Q: Does hay lose its nutritional value while in storage?

A: Hay begins to lose its nutritional value at the time of cutting and continues to lose nutrients both while drying in the field and while in storage. The nutrients most affected by harvesting and storing are vitamins. Conversely, the protein and mineral content of hay is quite stable. All green parts of growing plants are rich in carotene and, therefore, have a high vitamin A value. In fact, the degree of greenness is a reliable index of vitamin content. Approximately 50% of the vitamin A in hay may be lost during the first 24 hours of the curing process. If the hay is subjected to rain or other weather damage, vitamin losses are greater. Vitamin depletion continues during storage, with the rate of destruction determined by temperature, exposure to air and sunlight, and length of storage. When hay is stored under average conditions, vitamin content can be expected to decrease by approximately 7% per month. If hay is left outside, without cover, the vitamin losses will be more substantial. Again, the color of hay is the best, non-laboratory means of determining vitamin content. The greener the hay, the higher the vitamin level.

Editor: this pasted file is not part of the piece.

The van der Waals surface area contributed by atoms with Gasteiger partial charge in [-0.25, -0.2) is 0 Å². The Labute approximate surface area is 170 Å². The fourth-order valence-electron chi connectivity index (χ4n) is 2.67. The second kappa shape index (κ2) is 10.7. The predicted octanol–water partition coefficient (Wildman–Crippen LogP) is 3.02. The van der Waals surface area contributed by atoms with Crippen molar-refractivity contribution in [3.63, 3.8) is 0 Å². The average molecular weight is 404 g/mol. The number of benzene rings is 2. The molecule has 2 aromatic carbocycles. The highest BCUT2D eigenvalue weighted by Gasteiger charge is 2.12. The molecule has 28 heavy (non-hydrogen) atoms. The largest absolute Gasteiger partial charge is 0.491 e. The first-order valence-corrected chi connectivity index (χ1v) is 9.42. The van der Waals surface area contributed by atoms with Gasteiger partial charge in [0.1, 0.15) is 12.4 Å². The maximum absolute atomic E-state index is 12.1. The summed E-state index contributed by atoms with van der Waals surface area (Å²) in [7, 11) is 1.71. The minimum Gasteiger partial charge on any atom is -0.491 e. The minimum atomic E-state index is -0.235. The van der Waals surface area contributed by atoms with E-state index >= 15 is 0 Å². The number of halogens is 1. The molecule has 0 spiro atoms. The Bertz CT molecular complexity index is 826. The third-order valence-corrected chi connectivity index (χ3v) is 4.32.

Q: When buying horse hay, what nutrient ranges are acceptable?

A: The only reliable method to determine nutrient content of hay is laboratory analysis. When interpreting results, the following guide will provide acceptable nutrient ranges. Remember, along with chemical quality, hay should also be of good physical quality.

Hay Buying Guide Based On Acceptable Ranges in Chemical Quality For Three Different Hay Types (DM Basis)

Nutrient Grass Hay Mixed Hay Legume Hay
Dry Matter (%) 90 - 95 90 - 95 90 - 95
Crude Protein (%) 8 - 14 12 - 16 > 16
ADF (%) < 40 < 40 < 34
NDF (%) > 55 > 40 > 35
Calcium (%) 0.25 - 0.65 0.6 - 1.2 1.2 - 1.8
Phosphorus (%) 0.15 - 0.35 0.2 - 0.4 0.15 - 0.35
Copper (ppm) 6 - 15 6 - 15 6 - 15
Zinc (ppm) 15 - 40 15 - 40 15 - 40

Read our Hay 101 article to learn more about selecting hay and determining hay quality.


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